An executive with one of the state’s existing MMJ operators recently observed people selling marijuana products out in the open from small tables set up in Washington Square Park.
The executive – who did not want to be identified because of the sensitive nature of the topic – saw prices of $30-$40 for an eighth of an ounce of marijuana, $15 for pre-rolls and $30 for a 100-milligram bag of gummies.
“A couple of guys even gave me business cards to contact them if I want delivery,” the executive noted.
“This was in Washington Square Park which is known for weed culture historically – so perhaps a bit more prevalent here – but similar stands/setups are all over the city,” the executive added.
Upstate in Buffalo, Scott Mazza, founder of Vitality CBD, estimated in a recent interview that about 10 such storefronts had emerged in the area, some with signs.
“Storefronts are popping up,” Mazza said, “gifting” cannabis by selling T-shirts and other merchandise.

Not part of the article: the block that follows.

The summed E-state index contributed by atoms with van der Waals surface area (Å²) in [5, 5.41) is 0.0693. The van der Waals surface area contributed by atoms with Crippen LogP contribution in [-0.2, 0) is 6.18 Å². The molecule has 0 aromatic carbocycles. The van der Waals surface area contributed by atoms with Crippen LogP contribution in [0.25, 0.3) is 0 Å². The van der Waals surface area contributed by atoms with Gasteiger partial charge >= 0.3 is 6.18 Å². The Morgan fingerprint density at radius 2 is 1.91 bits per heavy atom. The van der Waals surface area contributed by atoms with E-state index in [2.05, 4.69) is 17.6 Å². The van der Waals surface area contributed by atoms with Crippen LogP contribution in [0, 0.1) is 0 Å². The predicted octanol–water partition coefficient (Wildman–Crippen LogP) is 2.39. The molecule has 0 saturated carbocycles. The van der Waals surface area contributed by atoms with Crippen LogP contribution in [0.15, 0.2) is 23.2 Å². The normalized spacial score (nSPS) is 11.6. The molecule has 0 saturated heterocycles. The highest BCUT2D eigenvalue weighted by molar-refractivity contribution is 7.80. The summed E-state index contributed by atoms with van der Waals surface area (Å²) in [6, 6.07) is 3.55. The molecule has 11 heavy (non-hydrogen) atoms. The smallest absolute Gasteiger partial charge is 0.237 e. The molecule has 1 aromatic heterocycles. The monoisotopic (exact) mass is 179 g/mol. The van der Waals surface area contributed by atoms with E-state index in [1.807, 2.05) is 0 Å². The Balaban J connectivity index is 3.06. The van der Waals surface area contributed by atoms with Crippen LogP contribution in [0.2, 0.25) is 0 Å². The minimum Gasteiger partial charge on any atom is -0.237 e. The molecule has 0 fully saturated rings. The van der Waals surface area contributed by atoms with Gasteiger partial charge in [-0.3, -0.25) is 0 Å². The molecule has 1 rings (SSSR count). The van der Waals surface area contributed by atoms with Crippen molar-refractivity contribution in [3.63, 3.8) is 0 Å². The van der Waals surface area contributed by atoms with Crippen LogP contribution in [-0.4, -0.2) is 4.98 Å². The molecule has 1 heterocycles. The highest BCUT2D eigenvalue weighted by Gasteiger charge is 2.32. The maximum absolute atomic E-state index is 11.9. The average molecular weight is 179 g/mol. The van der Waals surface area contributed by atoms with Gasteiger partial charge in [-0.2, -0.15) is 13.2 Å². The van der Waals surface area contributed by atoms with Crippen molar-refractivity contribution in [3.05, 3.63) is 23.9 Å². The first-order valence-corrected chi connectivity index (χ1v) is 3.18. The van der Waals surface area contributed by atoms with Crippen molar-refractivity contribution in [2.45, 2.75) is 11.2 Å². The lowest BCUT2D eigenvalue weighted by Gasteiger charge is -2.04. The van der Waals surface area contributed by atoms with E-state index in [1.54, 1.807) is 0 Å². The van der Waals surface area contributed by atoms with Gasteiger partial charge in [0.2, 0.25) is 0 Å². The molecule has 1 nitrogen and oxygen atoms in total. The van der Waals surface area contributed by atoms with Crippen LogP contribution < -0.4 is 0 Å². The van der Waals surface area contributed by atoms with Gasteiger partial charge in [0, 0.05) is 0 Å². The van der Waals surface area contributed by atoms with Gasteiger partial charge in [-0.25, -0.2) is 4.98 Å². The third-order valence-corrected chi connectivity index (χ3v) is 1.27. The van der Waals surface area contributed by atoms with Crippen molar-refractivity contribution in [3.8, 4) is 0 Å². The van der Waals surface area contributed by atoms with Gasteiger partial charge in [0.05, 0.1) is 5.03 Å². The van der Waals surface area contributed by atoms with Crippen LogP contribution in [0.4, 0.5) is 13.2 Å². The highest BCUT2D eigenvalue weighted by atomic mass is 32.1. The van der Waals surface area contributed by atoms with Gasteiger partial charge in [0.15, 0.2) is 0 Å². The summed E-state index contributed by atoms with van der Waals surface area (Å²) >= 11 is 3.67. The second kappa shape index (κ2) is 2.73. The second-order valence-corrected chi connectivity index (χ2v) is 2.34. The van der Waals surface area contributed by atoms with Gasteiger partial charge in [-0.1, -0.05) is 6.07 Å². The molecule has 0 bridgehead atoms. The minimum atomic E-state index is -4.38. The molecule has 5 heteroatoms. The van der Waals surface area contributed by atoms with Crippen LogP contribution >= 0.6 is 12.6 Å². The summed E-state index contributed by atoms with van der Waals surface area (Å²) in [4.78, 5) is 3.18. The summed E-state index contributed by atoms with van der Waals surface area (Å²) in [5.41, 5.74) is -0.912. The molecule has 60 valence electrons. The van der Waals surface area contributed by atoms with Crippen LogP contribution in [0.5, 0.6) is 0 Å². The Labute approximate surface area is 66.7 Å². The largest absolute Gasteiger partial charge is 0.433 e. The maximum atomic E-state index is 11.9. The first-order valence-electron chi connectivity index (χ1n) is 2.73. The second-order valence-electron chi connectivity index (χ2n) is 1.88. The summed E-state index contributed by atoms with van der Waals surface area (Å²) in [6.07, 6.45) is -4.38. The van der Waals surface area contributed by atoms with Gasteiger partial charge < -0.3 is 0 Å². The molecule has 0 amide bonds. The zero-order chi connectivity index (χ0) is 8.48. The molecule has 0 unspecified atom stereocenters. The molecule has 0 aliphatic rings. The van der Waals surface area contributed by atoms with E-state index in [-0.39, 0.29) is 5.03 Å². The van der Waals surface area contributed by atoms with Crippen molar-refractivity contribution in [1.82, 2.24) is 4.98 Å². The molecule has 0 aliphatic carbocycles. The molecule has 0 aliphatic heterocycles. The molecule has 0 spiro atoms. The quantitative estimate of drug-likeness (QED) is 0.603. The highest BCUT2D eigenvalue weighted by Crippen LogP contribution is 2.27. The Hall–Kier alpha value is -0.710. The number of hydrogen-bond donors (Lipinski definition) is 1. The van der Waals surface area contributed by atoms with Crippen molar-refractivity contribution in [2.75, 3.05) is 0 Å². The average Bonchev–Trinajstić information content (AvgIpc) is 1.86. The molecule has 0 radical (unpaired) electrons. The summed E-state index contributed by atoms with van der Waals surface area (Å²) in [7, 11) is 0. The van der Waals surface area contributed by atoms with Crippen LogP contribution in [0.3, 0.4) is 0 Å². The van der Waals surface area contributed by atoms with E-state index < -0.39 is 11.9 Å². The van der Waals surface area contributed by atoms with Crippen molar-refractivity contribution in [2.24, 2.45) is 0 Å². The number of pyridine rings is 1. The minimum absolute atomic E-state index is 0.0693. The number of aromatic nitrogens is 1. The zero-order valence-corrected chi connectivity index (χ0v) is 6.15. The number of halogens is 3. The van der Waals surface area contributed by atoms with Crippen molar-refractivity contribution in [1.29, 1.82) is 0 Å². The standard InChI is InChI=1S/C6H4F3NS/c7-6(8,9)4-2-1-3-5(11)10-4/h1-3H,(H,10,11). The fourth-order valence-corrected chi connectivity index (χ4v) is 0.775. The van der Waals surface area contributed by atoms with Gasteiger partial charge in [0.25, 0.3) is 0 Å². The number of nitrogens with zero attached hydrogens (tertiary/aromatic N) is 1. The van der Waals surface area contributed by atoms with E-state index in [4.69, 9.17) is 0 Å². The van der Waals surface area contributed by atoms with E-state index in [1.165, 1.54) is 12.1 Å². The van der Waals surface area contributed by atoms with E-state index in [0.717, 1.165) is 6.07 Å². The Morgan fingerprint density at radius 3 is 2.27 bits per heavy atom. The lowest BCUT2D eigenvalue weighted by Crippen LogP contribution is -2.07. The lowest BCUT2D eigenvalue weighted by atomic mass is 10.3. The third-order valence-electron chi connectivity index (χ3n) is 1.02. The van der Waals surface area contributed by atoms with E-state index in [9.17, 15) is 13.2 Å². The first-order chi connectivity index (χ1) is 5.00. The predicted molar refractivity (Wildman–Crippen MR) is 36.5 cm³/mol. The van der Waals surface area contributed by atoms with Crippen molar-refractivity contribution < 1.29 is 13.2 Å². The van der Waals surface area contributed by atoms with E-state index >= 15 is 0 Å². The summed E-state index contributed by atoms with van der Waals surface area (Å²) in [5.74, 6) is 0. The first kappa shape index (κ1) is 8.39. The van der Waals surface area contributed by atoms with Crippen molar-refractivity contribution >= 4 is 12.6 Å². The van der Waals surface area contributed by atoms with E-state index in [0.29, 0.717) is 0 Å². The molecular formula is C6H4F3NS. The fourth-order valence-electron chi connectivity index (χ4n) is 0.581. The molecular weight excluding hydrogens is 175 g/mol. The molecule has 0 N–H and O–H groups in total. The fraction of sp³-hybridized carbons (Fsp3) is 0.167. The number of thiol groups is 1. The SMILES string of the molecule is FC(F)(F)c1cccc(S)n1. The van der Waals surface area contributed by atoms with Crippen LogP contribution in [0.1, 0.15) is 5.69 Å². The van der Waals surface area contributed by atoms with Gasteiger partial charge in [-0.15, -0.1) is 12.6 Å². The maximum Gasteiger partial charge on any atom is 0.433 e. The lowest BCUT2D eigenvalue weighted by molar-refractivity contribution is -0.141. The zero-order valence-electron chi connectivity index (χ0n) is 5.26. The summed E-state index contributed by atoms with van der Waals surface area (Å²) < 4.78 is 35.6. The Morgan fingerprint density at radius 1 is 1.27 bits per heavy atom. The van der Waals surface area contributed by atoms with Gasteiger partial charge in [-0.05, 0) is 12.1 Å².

“It’s definitely concerning that the gray market in Buffalo is thriving,” he said.
New York cannabis regulators “said it’s not allowed, but it’s not being enforced. Our attorneys, they’re laughing because they say there’s no one here to enforce it,” Mazza said.
In addition to operating a CBD business, Mazza is a partner in a prospective equity retail business in the state’s recreational marijuana industry.
One has to be “hyperaware” of the illicit market, he said, because it makes succeeding in the competitive legal market that much more difficult.
In part because of the illicit market, he and his partners are thinking of focusing on more suburban, high-income locations.
Unless a legal establishment can establish itself as more trustworthy, “there’s no reason for people to transition (to the legal market) with higher prices,” he said.
Jeff Smith can be reached at firstname.lastname@example.org.